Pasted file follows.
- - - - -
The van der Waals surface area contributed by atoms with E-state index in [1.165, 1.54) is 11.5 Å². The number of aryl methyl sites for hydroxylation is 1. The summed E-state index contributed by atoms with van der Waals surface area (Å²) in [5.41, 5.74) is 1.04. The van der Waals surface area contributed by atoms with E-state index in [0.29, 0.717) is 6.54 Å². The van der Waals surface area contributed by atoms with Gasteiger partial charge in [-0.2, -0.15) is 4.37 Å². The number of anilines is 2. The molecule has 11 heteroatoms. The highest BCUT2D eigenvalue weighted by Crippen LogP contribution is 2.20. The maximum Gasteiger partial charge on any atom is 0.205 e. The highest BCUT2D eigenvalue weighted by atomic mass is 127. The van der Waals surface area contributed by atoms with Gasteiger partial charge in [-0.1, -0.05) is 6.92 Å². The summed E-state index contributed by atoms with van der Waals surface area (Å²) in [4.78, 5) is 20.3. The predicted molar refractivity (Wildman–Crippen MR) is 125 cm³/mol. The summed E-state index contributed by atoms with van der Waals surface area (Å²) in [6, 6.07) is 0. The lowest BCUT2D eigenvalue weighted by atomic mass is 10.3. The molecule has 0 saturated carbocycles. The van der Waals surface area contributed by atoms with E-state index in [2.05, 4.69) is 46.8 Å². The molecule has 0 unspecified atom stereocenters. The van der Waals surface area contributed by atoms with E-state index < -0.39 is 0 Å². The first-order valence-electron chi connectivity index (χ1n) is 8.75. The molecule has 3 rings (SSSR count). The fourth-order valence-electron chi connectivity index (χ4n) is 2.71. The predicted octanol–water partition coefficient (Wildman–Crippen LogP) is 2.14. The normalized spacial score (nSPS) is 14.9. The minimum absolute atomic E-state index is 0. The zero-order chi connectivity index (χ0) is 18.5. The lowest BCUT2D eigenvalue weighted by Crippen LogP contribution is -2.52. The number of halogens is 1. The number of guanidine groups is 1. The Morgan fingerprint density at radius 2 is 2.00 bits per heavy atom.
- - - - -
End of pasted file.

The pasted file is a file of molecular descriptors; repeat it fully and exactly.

The van der Waals surface area contributed by atoms with E-state index in [1.165, 1.54) is 11.5 Å². The number of aryl methyl sites for hydroxylation is 1. The summed E-state index contributed by atoms with van der Waals surface area (Å²) in [5.41, 5.74) is 1.04. The van der Waals surface area contributed by atoms with E-state index in [0.29, 0.717) is 6.54 Å². The van der Waals surface area contributed by atoms with Gasteiger partial charge in [-0.2, -0.15) is 4.37 Å². The number of anilines is 2. The molecule has 11 heteroatoms. The highest BCUT2D eigenvalue weighted by Crippen LogP contribution is 2.20. The maximum Gasteiger partial charge on any atom is 0.205 e. The highest BCUT2D eigenvalue weighted by atomic mass is 127. The van der Waals surface area contributed by atoms with Gasteiger partial charge in [-0.1, -0.05) is 6.92 Å². The summed E-state index contributed by atoms with van der Waals surface area (Å²) in [4.78, 5) is 20.3. The predicted molar refractivity (Wildman–Crippen MR) is 125 cm³/mol. The summed E-state index contributed by atoms with van der Waals surface area (Å²) in [6, 6.07) is 0. The lowest BCUT2D eigenvalue weighted by atomic mass is 10.3. The molecule has 0 saturated carbocycles. The van der Waals surface area contributed by atoms with E-state index in [2.05, 4.69) is 46.8 Å². The molecule has 0 unspecified atom stereocenters. The van der Waals surface area contributed by atoms with E-state index < -0.39 is 0 Å². The first-order valence-electron chi connectivity index (χ1n) is 8.75. The molecule has 3 rings (SSSR count). The fourth-order valence-electron chi connectivity index (χ4n) is 2.71. The predicted octanol–water partition coefficient (Wildman–Crippen LogP) is 2.14. The normalized spacial score (nSPS) is 14.9. The minimum absolute atomic E-state index is 0. The zero-order chi connectivity index (χ0) is 18.5. The lowest BCUT2D eigenvalue weighted by Crippen LogP contribution is -2.52. The number of halogens is 1. The number of guanidine groups is 1. The Morgan fingerprint density at radius 2 is 2.00 bits per heavy atom.